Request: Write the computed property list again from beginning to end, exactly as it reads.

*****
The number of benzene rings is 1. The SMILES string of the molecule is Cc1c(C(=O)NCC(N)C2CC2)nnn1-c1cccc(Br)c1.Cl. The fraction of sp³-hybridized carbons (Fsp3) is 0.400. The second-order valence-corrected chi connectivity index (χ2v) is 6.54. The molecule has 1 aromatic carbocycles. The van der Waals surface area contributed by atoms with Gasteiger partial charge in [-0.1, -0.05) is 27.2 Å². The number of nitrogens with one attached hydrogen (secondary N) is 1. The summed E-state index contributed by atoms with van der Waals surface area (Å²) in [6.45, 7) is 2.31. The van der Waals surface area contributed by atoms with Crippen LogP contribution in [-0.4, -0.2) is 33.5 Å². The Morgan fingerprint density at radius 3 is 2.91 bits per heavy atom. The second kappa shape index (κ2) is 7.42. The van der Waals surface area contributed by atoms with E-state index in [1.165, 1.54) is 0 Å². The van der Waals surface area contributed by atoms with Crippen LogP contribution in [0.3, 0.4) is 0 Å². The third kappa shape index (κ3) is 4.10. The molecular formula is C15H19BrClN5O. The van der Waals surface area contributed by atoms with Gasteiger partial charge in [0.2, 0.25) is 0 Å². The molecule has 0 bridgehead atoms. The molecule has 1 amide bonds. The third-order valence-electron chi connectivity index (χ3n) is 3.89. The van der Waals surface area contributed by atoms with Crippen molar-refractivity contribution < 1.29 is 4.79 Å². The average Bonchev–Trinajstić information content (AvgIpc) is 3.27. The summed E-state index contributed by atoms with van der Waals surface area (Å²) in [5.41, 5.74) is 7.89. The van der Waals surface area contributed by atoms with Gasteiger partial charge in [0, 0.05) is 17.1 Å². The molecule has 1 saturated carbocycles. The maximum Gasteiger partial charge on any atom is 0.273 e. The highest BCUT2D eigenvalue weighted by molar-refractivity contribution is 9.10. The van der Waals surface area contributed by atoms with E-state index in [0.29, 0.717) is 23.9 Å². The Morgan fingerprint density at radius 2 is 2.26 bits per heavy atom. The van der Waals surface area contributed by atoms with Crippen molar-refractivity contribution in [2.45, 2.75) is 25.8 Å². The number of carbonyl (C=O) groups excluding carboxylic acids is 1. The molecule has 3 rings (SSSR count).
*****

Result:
The number of benzene rings is 1. The SMILES string of the molecule is Cc1c(C(=O)NCC(N)C2CC2)nnn1-c1cccc(Br)c1.Cl. The fraction of sp³-hybridized carbons (Fsp3) is 0.400. The second-order valence-corrected chi connectivity index (χ2v) is 6.54. The molecule has 1 aromatic carbocycles. The van der Waals surface area contributed by atoms with Gasteiger partial charge in [-0.1, -0.05) is 27.2 Å². The number of nitrogens with one attached hydrogen (secondary N) is 1. The summed E-state index contributed by atoms with van der Waals surface area (Å²) in [6.45, 7) is 2.31. The van der Waals surface area contributed by atoms with Crippen LogP contribution in [-0.4, -0.2) is 33.5 Å². The Morgan fingerprint density at radius 3 is 2.91 bits per heavy atom. The second kappa shape index (κ2) is 7.42. The van der Waals surface area contributed by atoms with E-state index in [1.165, 1.54) is 0 Å². The van der Waals surface area contributed by atoms with Crippen LogP contribution in [0.3, 0.4) is 0 Å². The third kappa shape index (κ3) is 4.10. The molecular formula is C15H19BrClN5O. The van der Waals surface area contributed by atoms with Gasteiger partial charge in [0.2, 0.25) is 0 Å². The molecule has 0 bridgehead atoms. The molecule has 1 amide bonds. The third-order valence-electron chi connectivity index (χ3n) is 3.89. The van der Waals surface area contributed by atoms with Crippen molar-refractivity contribution < 1.29 is 4.79 Å². The average Bonchev–Trinajstić information content (AvgIpc) is 3.27. The summed E-state index contributed by atoms with van der Waals surface area (Å²) in [5.41, 5.74) is 7.89. The van der Waals surface area contributed by atoms with Gasteiger partial charge in [0, 0.05) is 17.1 Å². The molecule has 1 saturated carbocycles. The maximum Gasteiger partial charge on any atom is 0.273 e. The highest BCUT2D eigenvalue weighted by molar-refractivity contribution is 9.10. The van der Waals surface area contributed by atoms with E-state index in [0.29, 0.717) is 23.9 Å². The Morgan fingerprint density at radius 2 is 2.26 bits per heavy atom. The van der Waals surface area contributed by atoms with Crippen molar-refractivity contribution in [2.45, 2.75) is 25.8 Å². The number of carbonyl (C=O) groups excluding carboxylic acids is 1. The molecule has 3 rings (SSSR count).